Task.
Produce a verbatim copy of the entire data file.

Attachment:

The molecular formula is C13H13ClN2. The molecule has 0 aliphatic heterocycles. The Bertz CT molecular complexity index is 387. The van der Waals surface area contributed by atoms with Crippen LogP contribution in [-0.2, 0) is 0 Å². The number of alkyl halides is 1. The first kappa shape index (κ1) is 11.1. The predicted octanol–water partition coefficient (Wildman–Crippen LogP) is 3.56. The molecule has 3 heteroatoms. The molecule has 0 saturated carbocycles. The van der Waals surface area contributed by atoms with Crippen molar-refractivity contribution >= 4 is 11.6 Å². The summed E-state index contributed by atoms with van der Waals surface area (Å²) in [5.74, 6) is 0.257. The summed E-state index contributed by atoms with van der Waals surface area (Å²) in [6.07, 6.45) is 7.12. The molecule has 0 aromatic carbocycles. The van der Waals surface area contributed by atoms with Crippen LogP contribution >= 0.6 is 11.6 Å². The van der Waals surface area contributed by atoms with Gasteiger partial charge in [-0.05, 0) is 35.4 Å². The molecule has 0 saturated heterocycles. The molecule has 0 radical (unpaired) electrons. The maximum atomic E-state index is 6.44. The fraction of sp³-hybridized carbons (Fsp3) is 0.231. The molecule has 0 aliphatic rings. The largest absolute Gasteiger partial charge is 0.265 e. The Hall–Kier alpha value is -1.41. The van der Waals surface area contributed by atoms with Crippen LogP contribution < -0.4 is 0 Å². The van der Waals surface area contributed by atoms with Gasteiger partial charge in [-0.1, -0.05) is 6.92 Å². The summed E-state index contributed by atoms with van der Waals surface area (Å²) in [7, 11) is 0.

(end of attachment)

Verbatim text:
The molecular formula is C13H13ClN2. The molecule has 0 aliphatic heterocycles. The Bertz CT molecular complexity index is 387. The van der Waals surface area contributed by atoms with Crippen LogP contribution in [-0.2, 0) is 0 Å². The number of alkyl halides is 1. The first kappa shape index (κ1) is 11.1. The predicted octanol–water partition coefficient (Wildman–Crippen LogP) is 3.56. The molecule has 3 heteroatoms. The molecule has 0 saturated carbocycles. The van der Waals surface area contributed by atoms with Crippen molar-refractivity contribution >= 4 is 11.6 Å². The summed E-state index contributed by atoms with van der Waals surface area (Å²) in [5.74, 6) is 0.257. The summed E-state index contributed by atoms with van der Waals surface area (Å²) in [6.07, 6.45) is 7.12. The molecule has 0 aromatic carbocycles. The van der Waals surface area contributed by atoms with Crippen LogP contribution >= 0.6 is 11.6 Å². The van der Waals surface area contributed by atoms with Gasteiger partial charge in [-0.05, 0) is 35.4 Å². The molecule has 0 saturated heterocycles. The molecule has 0 radical (unpaired) electrons. The maximum atomic E-state index is 6.44. The fraction of sp³-hybridized carbons (Fsp3) is 0.231. The molecule has 0 aliphatic rings. The largest absolute Gasteiger partial charge is 0.265 e. The Hall–Kier alpha value is -1.41. The van der Waals surface area contributed by atoms with Crippen LogP contribution < -0.4 is 0 Å². The van der Waals surface area contributed by atoms with Gasteiger partial charge in [-0.1, -0.05) is 6.92 Å². The summed E-state index contributed by atoms with van der Waals surface area (Å²) in [7, 11) is 0.